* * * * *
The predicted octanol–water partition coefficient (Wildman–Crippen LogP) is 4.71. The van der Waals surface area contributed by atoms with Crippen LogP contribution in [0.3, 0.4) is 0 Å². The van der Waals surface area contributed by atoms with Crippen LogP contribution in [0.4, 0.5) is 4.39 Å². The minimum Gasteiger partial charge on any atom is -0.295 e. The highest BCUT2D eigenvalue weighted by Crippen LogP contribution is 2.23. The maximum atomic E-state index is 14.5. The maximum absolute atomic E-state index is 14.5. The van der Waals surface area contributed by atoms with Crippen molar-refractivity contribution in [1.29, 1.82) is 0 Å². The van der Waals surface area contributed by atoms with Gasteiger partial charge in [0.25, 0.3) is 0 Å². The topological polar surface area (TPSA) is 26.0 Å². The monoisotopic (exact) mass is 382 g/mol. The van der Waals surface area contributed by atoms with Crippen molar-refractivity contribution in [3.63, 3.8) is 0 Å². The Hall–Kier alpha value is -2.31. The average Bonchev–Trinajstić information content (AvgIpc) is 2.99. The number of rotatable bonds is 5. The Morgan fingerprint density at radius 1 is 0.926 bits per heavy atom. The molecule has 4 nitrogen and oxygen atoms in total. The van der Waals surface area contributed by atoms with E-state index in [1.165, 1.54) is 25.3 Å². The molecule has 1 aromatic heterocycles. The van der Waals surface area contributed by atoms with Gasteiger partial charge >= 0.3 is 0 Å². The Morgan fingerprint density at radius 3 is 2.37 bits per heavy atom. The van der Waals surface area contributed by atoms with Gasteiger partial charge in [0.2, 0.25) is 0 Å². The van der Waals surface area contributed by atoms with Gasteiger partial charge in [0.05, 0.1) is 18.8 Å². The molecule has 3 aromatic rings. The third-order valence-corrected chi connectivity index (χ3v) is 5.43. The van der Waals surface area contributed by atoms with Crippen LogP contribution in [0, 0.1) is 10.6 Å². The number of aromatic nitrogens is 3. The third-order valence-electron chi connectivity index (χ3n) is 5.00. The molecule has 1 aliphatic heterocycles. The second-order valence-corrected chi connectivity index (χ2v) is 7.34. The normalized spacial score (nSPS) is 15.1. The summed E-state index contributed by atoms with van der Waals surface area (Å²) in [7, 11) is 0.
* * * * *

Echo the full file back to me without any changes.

The predicted octanol–water partition coefficient (Wildman–Crippen LogP) is 4.71. The van der Waals surface area contributed by atoms with Crippen LogP contribution in [0.3, 0.4) is 0 Å². The van der Waals surface area contributed by atoms with Crippen LogP contribution in [0.4, 0.5) is 4.39 Å². The minimum Gasteiger partial charge on any atom is -0.295 e. The highest BCUT2D eigenvalue weighted by Crippen LogP contribution is 2.23. The maximum atomic E-state index is 14.5. The maximum absolute atomic E-state index is 14.5. The van der Waals surface area contributed by atoms with Crippen molar-refractivity contribution in [1.29, 1.82) is 0 Å². The van der Waals surface area contributed by atoms with Gasteiger partial charge in [0.25, 0.3) is 0 Å². The topological polar surface area (TPSA) is 26.0 Å². The monoisotopic (exact) mass is 382 g/mol. The van der Waals surface area contributed by atoms with Crippen molar-refractivity contribution in [3.63, 3.8) is 0 Å². The Hall–Kier alpha value is -2.31. The average Bonchev–Trinajstić information content (AvgIpc) is 2.99. The number of rotatable bonds is 5. The Morgan fingerprint density at radius 1 is 0.926 bits per heavy atom. The molecule has 4 nitrogen and oxygen atoms in total. The van der Waals surface area contributed by atoms with E-state index in [1.165, 1.54) is 25.3 Å². The molecule has 1 aromatic heterocycles. The van der Waals surface area contributed by atoms with Gasteiger partial charge >= 0.3 is 0 Å². The Morgan fingerprint density at radius 3 is 2.37 bits per heavy atom. The van der Waals surface area contributed by atoms with Gasteiger partial charge in [0.2, 0.25) is 0 Å². The van der Waals surface area contributed by atoms with Gasteiger partial charge in [0.05, 0.1) is 18.8 Å². The molecule has 3 aromatic rings. The third-order valence-corrected chi connectivity index (χ3v) is 5.43. The van der Waals surface area contributed by atoms with Crippen LogP contribution in [0, 0.1) is 10.6 Å². The number of aromatic nitrogens is 3. The third-order valence-electron chi connectivity index (χ3n) is 5.00. The molecule has 1 aliphatic heterocycles. The second-order valence-corrected chi connectivity index (χ2v) is 7.34. The normalized spacial score (nSPS) is 15.1. The summed E-state index contributed by atoms with van der Waals surface area (Å²) in [7, 11) is 0.